The first helots were Laconians that Sparta defeated and conquered. The etymology is uncertain -- there have been numerous suggestions -- but the likeliest explanation is a relation to the root *ἑλ- (cf., ἁλίσκομαι "to be captured"). Sparta conquered Messenia around 640 BC–620 BC; the enslaved Messenians formed the bulk of the helots.
Helots lived in their master's household but were owned by the state; unlike ordinary slaves, their master could not declare them free. They served as agricultural and domestic slaves, and sometimes military servants as well. Spartans usually allowed agricultural helots, the backbone of Lacedomanian agricultural production, to keep excess produce.
The helots outnumbered the Spartans by some unknown ratio, most probably in excess of a typical ration between normal chattel slaves and freemen in other Greek communities. Herodotus reports (Book IX, 10) that seven helots accompanied each Spartan hoplite to the battle of Plataia in 479 but this figure is often doubted by modern scholars. Fearing rebellion, the Spartans continually kept themselves militarily prepared to crush any uprising, and hesitated to join military campaigns far from Sparta. An annual ritual pillaging by adolescent Spartans, known as the Krypteia, also served to keep the Helots in line. According to Aristotle, the Spartan ephors annually redeclared war against the Helots to justify the use of force against them.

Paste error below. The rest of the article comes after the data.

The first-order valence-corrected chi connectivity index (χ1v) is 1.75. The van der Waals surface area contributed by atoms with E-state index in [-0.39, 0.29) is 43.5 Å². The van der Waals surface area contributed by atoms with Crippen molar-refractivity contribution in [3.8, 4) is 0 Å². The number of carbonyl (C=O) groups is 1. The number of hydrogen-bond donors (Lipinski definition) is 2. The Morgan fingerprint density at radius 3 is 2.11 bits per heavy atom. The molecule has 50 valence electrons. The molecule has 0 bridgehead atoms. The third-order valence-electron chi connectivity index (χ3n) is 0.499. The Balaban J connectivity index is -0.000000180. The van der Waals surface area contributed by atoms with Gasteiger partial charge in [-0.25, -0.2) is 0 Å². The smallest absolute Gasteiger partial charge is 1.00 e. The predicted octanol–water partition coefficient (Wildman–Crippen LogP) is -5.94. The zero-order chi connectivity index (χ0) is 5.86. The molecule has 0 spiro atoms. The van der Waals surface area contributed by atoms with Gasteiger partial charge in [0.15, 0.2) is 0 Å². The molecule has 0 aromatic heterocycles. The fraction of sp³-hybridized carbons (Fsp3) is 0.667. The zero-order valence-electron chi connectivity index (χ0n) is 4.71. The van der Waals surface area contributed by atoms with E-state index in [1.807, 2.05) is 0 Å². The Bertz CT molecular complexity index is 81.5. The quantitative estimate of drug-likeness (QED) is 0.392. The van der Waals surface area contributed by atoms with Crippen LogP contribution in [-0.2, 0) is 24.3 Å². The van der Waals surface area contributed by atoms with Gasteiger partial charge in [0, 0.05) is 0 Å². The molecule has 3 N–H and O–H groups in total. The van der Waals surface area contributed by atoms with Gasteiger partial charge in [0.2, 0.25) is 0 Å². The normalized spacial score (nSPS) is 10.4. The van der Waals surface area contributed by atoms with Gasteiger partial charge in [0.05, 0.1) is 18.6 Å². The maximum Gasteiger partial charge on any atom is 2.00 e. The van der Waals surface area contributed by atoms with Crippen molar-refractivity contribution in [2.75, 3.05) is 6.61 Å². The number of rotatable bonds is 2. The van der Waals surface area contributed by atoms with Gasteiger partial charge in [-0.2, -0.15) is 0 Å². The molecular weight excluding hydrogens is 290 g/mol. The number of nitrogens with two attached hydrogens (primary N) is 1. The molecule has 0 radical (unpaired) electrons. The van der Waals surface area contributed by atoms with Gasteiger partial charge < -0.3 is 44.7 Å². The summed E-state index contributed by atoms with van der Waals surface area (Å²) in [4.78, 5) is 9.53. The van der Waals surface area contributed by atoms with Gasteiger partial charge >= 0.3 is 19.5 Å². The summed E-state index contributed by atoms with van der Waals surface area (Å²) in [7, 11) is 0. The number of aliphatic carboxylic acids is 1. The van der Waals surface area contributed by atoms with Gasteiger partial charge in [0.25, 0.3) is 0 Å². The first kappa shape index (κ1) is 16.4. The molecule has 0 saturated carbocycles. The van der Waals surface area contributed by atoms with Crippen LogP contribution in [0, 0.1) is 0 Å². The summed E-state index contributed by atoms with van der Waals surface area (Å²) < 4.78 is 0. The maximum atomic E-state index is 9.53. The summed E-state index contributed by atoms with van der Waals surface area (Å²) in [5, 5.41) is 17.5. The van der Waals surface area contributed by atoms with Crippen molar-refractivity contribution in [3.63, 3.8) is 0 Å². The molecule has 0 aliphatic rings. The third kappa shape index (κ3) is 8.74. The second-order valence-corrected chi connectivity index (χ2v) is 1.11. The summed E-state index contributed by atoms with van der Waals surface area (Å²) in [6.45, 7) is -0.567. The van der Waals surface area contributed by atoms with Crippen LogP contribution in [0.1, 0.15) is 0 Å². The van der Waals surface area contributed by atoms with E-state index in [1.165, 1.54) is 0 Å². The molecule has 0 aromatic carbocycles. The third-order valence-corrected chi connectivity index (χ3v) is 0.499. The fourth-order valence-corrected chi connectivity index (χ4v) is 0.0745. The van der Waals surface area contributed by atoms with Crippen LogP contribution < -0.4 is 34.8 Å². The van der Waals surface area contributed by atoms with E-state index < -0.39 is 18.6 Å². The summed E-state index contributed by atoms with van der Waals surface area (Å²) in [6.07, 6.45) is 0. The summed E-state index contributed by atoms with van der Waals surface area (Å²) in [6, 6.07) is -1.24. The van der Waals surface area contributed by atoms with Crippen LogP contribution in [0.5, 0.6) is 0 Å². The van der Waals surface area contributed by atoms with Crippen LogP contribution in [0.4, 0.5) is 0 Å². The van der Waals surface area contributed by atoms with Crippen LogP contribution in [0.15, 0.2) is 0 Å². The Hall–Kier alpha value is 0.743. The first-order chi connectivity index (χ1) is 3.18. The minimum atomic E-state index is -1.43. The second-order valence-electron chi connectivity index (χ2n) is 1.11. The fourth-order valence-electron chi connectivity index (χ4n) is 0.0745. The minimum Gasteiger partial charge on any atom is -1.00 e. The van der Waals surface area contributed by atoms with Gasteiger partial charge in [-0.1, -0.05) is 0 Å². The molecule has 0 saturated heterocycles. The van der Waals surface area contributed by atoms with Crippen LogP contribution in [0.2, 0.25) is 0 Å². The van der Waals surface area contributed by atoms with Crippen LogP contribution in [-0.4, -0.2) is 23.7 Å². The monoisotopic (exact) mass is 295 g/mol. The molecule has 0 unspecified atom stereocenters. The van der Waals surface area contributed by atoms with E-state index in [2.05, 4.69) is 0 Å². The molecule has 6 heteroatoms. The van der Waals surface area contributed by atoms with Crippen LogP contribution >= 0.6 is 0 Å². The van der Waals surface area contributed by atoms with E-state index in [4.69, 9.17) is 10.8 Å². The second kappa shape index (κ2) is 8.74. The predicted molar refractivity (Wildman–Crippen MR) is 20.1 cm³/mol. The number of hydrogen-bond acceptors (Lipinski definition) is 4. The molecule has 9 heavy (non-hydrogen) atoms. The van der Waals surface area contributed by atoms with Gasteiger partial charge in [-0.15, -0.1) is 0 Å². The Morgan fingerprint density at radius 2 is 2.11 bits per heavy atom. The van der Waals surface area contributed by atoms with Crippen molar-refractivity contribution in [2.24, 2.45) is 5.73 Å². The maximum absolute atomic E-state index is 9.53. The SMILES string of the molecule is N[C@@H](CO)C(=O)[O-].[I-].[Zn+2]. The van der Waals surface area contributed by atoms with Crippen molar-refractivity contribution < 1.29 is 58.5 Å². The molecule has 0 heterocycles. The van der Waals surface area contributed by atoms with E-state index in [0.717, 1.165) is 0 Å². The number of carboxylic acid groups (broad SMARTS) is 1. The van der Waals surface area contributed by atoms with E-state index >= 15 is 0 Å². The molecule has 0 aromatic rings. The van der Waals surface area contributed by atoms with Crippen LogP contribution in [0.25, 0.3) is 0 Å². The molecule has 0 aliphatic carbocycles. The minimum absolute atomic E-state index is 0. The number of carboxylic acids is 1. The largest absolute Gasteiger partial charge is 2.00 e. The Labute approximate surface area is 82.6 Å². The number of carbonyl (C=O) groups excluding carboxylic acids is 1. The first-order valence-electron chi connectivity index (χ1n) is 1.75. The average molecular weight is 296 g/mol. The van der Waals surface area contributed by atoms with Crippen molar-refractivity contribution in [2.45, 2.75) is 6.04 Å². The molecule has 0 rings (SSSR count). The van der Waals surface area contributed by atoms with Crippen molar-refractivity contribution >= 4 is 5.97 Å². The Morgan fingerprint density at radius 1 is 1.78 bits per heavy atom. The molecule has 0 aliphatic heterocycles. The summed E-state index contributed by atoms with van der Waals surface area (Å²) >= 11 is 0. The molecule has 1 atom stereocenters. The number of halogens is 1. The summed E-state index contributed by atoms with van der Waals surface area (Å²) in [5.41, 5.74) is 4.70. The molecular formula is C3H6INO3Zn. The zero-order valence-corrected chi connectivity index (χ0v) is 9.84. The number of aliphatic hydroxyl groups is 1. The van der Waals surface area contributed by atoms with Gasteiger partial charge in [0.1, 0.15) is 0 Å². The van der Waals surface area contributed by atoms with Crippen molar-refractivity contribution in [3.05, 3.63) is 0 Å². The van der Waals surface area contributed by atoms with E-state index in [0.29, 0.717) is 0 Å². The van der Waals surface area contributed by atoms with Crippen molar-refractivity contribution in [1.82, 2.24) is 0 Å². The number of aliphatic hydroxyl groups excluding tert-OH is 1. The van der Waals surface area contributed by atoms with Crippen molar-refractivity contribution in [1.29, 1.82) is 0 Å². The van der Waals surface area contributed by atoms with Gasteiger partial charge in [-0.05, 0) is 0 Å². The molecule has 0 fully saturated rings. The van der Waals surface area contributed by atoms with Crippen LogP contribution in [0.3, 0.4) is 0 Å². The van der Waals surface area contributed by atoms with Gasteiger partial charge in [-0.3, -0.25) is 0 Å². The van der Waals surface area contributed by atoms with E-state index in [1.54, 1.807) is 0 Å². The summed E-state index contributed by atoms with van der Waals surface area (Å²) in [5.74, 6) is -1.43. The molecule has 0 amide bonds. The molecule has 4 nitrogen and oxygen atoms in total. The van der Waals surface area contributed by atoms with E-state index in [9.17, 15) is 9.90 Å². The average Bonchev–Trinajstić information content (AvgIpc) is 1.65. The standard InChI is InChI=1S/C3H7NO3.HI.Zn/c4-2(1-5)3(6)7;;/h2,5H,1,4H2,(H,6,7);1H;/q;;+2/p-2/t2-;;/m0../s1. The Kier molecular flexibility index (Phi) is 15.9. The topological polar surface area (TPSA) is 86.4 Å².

In wartime helots served as light infantry and as rowers in ships. During the Peloponnesian War they also fought as heavy infantry, and helots who excelled in battle could earn their freedom. Some 2000 were freed and reputedly later assassinated.